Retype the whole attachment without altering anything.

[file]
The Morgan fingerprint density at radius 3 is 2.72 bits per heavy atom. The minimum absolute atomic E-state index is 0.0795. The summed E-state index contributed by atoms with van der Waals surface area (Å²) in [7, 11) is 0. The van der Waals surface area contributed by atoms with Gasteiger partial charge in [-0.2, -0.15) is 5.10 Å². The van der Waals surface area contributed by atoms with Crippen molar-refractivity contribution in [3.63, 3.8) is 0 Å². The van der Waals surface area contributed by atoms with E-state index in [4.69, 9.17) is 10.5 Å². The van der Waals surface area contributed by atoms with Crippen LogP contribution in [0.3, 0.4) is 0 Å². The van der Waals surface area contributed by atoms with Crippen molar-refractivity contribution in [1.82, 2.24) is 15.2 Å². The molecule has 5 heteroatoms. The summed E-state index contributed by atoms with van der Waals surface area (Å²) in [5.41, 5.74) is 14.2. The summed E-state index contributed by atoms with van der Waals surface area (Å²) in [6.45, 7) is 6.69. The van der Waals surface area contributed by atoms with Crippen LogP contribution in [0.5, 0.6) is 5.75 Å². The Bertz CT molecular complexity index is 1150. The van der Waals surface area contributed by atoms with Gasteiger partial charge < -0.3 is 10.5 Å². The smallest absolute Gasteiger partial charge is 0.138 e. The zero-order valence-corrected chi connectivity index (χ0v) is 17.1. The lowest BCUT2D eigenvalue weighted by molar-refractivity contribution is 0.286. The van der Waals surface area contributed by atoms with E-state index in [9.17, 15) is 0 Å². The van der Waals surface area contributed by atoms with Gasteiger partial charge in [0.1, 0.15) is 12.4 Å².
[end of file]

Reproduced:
The Morgan fingerprint density at radius 3 is 2.72 bits per heavy atom. The minimum absolute atomic E-state index is 0.0795. The summed E-state index contributed by atoms with van der Waals surface area (Å²) in [7, 11) is 0. The van der Waals surface area contributed by atoms with Gasteiger partial charge in [-0.2, -0.15) is 5.10 Å². The van der Waals surface area contributed by atoms with Crippen molar-refractivity contribution in [3.63, 3.8) is 0 Å². The van der Waals surface area contributed by atoms with E-state index in [4.69, 9.17) is 10.5 Å². The van der Waals surface area contributed by atoms with Crippen LogP contribution in [0.3, 0.4) is 0 Å². The van der Waals surface area contributed by atoms with Crippen molar-refractivity contribution in [1.82, 2.24) is 15.2 Å². The molecule has 5 heteroatoms. The summed E-state index contributed by atoms with van der Waals surface area (Å²) in [5.41, 5.74) is 14.2. The summed E-state index contributed by atoms with van der Waals surface area (Å²) in [6.45, 7) is 6.69. The van der Waals surface area contributed by atoms with Crippen LogP contribution in [0.5, 0.6) is 5.75 Å². The Bertz CT molecular complexity index is 1150. The van der Waals surface area contributed by atoms with Gasteiger partial charge < -0.3 is 10.5 Å². The smallest absolute Gasteiger partial charge is 0.138 e. The zero-order valence-corrected chi connectivity index (χ0v) is 17.1. The lowest BCUT2D eigenvalue weighted by molar-refractivity contribution is 0.286. The van der Waals surface area contributed by atoms with E-state index in [9.17, 15) is 0 Å². The van der Waals surface area contributed by atoms with Gasteiger partial charge in [0.1, 0.15) is 12.4 Å².